Nebraska senators to hash out legalizing medical marijuana


Screen Shot 2015-04-21 at 9.02.13 AMLINCOLN, Neb. —Nebraska senators will debate whether to legalize medical marijuana under a bill proponents say is aimed at residents struggling with debilitating seizures.

Both sides of a bill that would legalize medical marijuana in Nebraska squared off at a Judiciary Committee hearing in Lincoln on Friday.

A legislative committee voted 7-1 Monday to advance a measure to create cannabis centers where marijuana would be produced and dispensed. Patients and caregivers could register with the state to obtain the drug for treatment.

“If it gets legalized, I will be a very happy person,” said Maria Vavra, who uses marijuana as treatment for MS. “I have MS and if I did not smoke marijuana daily, I would be using my walker again and I would probably be in a wheelchair today.”

“I use it for the spasms in my leg,” said Dennis Pyle. “It seems to work better than the pills that I take.”

The committee advanced a version allowing a limited number of manufacturing centers and specifying that patients could not ingest the drug by smoking it.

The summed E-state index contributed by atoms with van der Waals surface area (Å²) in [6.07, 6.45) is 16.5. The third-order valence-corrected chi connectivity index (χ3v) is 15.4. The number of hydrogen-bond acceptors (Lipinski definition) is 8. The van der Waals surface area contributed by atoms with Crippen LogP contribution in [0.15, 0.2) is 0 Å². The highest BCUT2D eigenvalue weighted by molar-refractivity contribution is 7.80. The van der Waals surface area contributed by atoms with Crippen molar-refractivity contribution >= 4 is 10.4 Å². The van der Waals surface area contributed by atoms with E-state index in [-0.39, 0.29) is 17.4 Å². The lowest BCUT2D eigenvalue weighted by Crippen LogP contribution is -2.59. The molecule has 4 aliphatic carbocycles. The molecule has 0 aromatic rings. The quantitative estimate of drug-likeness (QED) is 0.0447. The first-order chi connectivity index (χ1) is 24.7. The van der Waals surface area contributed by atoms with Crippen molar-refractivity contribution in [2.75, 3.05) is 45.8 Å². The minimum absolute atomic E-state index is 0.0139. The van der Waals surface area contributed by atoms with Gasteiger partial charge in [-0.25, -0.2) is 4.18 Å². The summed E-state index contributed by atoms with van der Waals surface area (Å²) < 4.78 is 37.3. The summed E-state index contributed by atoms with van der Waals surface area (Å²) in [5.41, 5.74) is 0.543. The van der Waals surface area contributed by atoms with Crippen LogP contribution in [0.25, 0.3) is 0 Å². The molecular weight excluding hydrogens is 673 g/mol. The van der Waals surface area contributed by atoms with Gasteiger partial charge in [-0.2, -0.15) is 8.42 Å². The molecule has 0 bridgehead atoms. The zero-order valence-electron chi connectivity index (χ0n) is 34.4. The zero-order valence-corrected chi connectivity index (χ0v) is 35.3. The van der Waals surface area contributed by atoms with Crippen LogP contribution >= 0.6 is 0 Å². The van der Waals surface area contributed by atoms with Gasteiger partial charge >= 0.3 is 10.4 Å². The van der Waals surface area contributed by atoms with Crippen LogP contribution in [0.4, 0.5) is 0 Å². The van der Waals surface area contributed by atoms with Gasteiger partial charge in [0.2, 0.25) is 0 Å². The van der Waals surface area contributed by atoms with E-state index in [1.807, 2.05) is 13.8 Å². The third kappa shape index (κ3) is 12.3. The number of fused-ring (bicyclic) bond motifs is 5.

The bill by Sen. Tommy Garrett of Bellevue is the second of two medical marijuana bills up for debate this year. Last month the committee advanced a measure creating a pilot study of cannabidiol, a marijuana derivative, to gauge its effectiveness in treating seizures.

“If the legislative body feels they are not ready for that, then will go with what we can get,” Garrett said.

“I am still concerned where this takes us long-term,” Sen. Matt Williams said.

Williams, the only judiciary committee member to vote against Garrett’s bill, said he wants proof of marijuana’s medical benefits.

“I support Sen. Crawford’s bill that does the research on this at the University of Nebraska Medical Center in Omaha, to find and determine if this does help and benefit people,” Williams said.

Some patients said that wait is too long.

“If I get caught, it will be worth every day that I spend in jail,” Vavra said.

With 24 days left in this legislative session, some worry there won’t be time to debate the bill. But Sen. Sue Crawford, whose medical marijuana research bill made it out of committee, asked to be scheduled second for debate on the floor, giving Garrett’s bill a fighting chance.



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